I'm writing an essay, and want to know the promotion rate and average duration from assistant professor to associate professor and associate professor to professor in recent years. Sadly I don't know the data for the US. Could anyone tell me?

  • 2
    Would you explain what do you mean by I haven't known the date in the US ? And you want to know the average duration from assistant professor to associate professor in the whole world or a particular location?
    – Nobody
    Dec 29, 2014 at 8:34
  • 1
    @scaaahu: the OP means "data" not "date".
    – Dan Fox
    Dec 29, 2014 at 8:51
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    I really like the OP to answer that question.
    – Nobody
    Dec 29, 2014 at 8:58
  • @Danfox: I fixed it. Dec 29, 2014 at 15:52
  • @scaaahu Sorry for my careless misspelling......I want to know the date in US
    – Yunzhou GE
    Dec 29, 2014 at 18:59

2 Answers 2


The US National Science Foundation collects a lot of data from surveys of recent doctoral recipients that it publishes on this web page. The precise thing you are looking for (tenure success rate) does not seem to appear, but there is a lot of relevant information. Specific professional societies collect similar information. For instance, the American Mathematical Society publishes an annual survey of information on recent doctoral recipients; it includes data about the salaries and employment situation of recent doctoral recipients in the mathematical sciences.

  • Hello Dan! I know the rate for assistant to associate is 48% in 2010, but it seems no precise data for associate to full, and the average duration neither. Anyway, your answer is really helpful for my eaasy. Thanks for your nice answer!
    – Yunzhou GE
    Dec 29, 2014 at 19:07

Well, I'm sure this is too late for the essay, but I happened to come across some (old) data for US medical school faculty from the AAMC. They look at average number of years to promotion and percentage of faculty promoted within a ten-year period, both from assistant to associate, and associate to full, broken down into various categories (gender, degree earned, whiteness, clinical vs theory, etc).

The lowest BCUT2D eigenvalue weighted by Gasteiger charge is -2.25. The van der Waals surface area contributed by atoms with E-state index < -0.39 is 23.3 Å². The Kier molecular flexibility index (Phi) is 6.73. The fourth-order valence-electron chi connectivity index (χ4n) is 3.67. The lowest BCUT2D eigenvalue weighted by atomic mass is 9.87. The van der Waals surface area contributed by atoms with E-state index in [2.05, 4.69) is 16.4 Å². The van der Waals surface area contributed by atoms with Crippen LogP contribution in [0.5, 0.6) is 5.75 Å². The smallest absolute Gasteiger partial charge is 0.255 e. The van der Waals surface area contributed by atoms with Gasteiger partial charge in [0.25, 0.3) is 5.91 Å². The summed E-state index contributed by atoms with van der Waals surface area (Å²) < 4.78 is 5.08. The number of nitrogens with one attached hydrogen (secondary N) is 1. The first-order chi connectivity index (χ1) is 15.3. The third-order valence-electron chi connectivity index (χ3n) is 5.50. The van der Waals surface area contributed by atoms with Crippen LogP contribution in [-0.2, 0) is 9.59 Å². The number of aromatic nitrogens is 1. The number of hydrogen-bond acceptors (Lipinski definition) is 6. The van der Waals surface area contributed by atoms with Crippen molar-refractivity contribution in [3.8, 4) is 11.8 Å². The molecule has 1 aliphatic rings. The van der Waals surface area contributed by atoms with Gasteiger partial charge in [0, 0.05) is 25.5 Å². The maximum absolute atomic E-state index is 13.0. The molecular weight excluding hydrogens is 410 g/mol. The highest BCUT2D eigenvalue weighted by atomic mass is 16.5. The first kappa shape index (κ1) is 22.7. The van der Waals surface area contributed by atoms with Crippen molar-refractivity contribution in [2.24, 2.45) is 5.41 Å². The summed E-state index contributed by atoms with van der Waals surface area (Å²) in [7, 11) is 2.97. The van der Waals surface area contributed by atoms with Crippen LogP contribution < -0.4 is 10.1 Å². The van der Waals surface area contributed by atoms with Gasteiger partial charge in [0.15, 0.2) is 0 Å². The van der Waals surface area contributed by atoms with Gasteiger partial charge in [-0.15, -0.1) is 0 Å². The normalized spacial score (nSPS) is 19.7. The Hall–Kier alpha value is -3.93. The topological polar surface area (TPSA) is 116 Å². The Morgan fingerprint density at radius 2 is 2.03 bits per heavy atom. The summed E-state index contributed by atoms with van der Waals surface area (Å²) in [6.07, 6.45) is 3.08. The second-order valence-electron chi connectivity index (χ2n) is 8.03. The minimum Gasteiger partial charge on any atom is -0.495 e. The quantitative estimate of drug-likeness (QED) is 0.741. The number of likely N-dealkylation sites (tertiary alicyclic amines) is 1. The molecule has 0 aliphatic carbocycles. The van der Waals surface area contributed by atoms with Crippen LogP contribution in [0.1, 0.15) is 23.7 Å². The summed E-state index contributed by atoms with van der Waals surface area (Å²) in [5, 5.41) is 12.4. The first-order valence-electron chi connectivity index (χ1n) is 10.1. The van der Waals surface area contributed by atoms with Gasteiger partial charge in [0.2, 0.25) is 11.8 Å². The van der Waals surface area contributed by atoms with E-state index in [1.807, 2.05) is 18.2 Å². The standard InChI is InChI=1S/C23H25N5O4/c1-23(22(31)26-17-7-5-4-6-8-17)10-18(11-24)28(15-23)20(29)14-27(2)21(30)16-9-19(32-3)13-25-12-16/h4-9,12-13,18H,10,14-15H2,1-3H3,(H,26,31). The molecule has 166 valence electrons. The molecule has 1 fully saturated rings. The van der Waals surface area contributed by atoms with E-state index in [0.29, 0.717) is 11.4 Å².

The 10-year promotion rates, both to associate and full, are generally in the 30-50% range, and for those specifically in tenure-track positions, around 50%.

I suspect the numbers would be higher for Arts & Sciences or Engineering faculty.

  • genuine curiosity: why do you suspect this with regards to faculty in different fields?
    – kbh
    Apr 15, 2015 at 4:14
  • @kbh Personal observation in my field (math) makes me think that most tenure-track people who apply for tenure get it, except at top schools where it's more competitive. Among people I know, many more have gotten tenure than been denied. However, one thing I'm not sure of is how these studies count faculty who leave before getting or being denied tenure. If they count them as not getting tenure, then that skews the numbers downward.
    – Kimball
    Apr 15, 2015 at 5:27
  • @kbh BTW, see this related question: academia.stackexchange.com/q/568/19607
    – Kimball
    Apr 15, 2015 at 5:28

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